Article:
Arthur blinks. Eames is always so full of shit, a smarmy con man who deals in lies and deception. He always has an angle. Except, of course, when he doesn’t, and it’s moments like this that completely throw Arthur for a loop.

“That was, what, a bluff back there?” Arthur asks quietly.

Eames shrugs. The air is starting to billow out steam between them. “It was supposed to sound like a ‘Get out of jail free’ card, but... yes.”

Arthur stands, crosses his arms. “Asshole.”

“I put the ‘ass’ in passive-aggressive, it’s true.” Eames takes a step inside, closer to Arthur. “Are you sure you want to follow through with this?”

“I’m here, aren’t I?”

Eames’ eyes sweep over over him. “That you are. I checked my totem and everything.”

“Decision’s yours then,” Arthur says, letting a casual tone belie the churning in his gut, the crazy rhythm of his heart.

Eames takes another step into the bathroom, his chest and mouth only inches from Arthur’s, and shuts the door behind him.

Arthur refuses to call it a relationship. Frankly, he hates that term. It makes him think of being a responsible drone of an adult. A normal person.

He is not a normal person. Eames is not a normal person. Normal people have functional relationships; abnormal people like he and Eames are incapable of them. (His own history has provided plenty of evidence to support this.)

Ergo, he and Eames must have something else, because their whatever-it-is works. The two of them can wake up next to each other, argue over whose turn it is to make the coffee, insult each others’ breakfast choices (Arthur prefers poached eggs on toast, Eames eats either disgustingly sweet cereal or some truly elaborate omelettes), say disparaging things about whatever morning news program is on, and then go on with the rest of their day. It’s good; better than Arthur ever assumed a not-a-relationship could be.

It’s a funny process, becoming familiar with this entirely different side of Eames. Arthur investigated Eames’ history – what he could find of it – long ago, and they've worked together, on and off, for years. But for all of his research and familiarity, Arthur could never have imagined, for example, Eames’ personal library: books on astrophysics and marine biology, archaeology and art, photography from around the world, along with dozens of sci-fi paperbacks and detective pulps. He guesses it’s the same for Eames when he discovers Arthur’s collection of graphic novels, or that Arthur does, in fact, own and occasionally wear worn-out pairs of jeans.

It feels like every day he discovers some new level to Eames' personality. Today, he's discovered that Eames gets weirdly conversational at odd times; for example, while being pursued by a team of armed hitmen.

"Do you suppose we're doomed to fulfill the expectations placed on us as children?" Eames asks as they sprint through a car garage in Queens, looking for a decent getaway car to steal.

"What?" Arthur says. He's still pissed that these guys couldn't have waited until after his and Eames' brunch date to try and kill them. No fucking courtesy with some people.

"Ooh, a Lincoln," Eames says, skidding to a stop. "Shall I break in or you?"

"You," Arthur says. Eames is much better than him at stealing parked cars. Arthur generally finds it easier to just do a car jacking, but they're in a tougher part of Queens, and he'd take his chances with a hitman over a vengeful mother with a .45 in her glovebox. "And what the hell were you saying?"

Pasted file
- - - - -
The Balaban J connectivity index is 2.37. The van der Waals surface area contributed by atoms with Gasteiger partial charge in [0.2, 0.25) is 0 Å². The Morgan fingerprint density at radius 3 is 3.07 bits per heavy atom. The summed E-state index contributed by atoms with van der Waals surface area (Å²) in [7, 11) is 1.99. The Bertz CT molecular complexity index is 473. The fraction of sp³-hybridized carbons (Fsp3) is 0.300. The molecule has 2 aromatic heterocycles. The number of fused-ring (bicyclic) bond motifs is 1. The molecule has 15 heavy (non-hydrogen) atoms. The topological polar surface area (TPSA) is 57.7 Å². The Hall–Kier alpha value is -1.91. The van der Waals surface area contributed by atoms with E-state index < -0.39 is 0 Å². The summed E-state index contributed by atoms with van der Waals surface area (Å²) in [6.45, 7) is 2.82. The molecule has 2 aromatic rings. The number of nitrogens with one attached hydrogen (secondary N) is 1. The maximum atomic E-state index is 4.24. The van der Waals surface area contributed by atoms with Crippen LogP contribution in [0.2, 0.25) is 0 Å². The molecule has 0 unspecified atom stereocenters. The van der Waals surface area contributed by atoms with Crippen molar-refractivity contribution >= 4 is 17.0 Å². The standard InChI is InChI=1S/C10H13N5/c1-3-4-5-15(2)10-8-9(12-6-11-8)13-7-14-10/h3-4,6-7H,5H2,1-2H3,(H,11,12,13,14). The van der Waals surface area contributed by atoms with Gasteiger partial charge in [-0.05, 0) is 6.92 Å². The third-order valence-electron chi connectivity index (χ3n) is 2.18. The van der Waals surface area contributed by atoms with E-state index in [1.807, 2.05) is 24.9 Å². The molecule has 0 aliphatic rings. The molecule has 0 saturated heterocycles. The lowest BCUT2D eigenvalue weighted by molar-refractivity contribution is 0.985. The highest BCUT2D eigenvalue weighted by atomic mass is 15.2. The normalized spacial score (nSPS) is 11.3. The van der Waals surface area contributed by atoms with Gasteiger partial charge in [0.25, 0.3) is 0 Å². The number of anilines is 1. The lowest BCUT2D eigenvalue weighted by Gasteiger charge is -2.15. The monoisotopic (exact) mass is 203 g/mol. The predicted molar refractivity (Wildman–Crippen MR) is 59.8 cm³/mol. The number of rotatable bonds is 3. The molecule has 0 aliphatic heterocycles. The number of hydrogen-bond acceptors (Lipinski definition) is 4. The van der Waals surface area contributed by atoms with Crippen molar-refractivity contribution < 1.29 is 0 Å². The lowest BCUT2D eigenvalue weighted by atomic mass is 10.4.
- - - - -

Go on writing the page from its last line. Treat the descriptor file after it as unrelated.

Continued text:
"I said, do you think we're doomed to fulfill other people's assumptions of us from when we're children? Hang on," he says, then pauses to break the window. The car alarm goes off, and Eames has to speak up to be heard over it. "For example, almost everyone I knew just assumed I would become a criminal by the time I was in high school. It wasn't particularly good for my self-esteem, which in turn made me less interested in keeping on the straight-and-narrow."

"So it's a self-fulfilling prophecy? You're just conforming to everyone's expectations of your character?"

"Exceeding them, I should hope," Eames says, cutting a wire with his knife. The alarm cuts out, leaving the garage silent.

"For the record, I appreciate your criminal skills," Arthur says.

“Thank you, darling. Just out of curiosity, what were you like as a kid?” Eames asks, as he goes to work on hot-wiring the engine.

“Quiet,” Arthur says, looking around the garage. He sees a movement on the other end of the floor, aims, and fires off a shot at it. “I lived in my head a lot. You?”

“I did too,” Eames replies, as the engine roars to life. He clambers over to sit in the passenger seat. “Only I was never quiet about it.”

“Yeah?” Arthur slips into the driver's seat and throws the car into reverse. In the rearview mirror, he spots two men in cheap pinstripe suits running towards them. "Behind us."

“Oh yes," Eames says, swiveling in his seat. "Didn’t make me too popular. I was definitely the mad kid in school.” He aims and fires, and both men drop to the ground.

It’s strange, being able to find things out about a person by the simple process of asking them questions, rather than from painstaking research and endless snooping. It’s a nice change, a chance to learn all the things that hacking into their credit statements wouldn’t show.

As he peels out of the garage and onto the street, Arthur asks, “What did you want to be when you grew up?”

“A dinosaur,” Eames replies, with no hesitation at all. He's checking behind them, to see if they're being pursued.

“A dinosaur?” Arthur asks. He switches lanes, slipping the Lincoln neatly between a taxi and a charter bus, and guns the engine as they get onto the Long Island Expressway.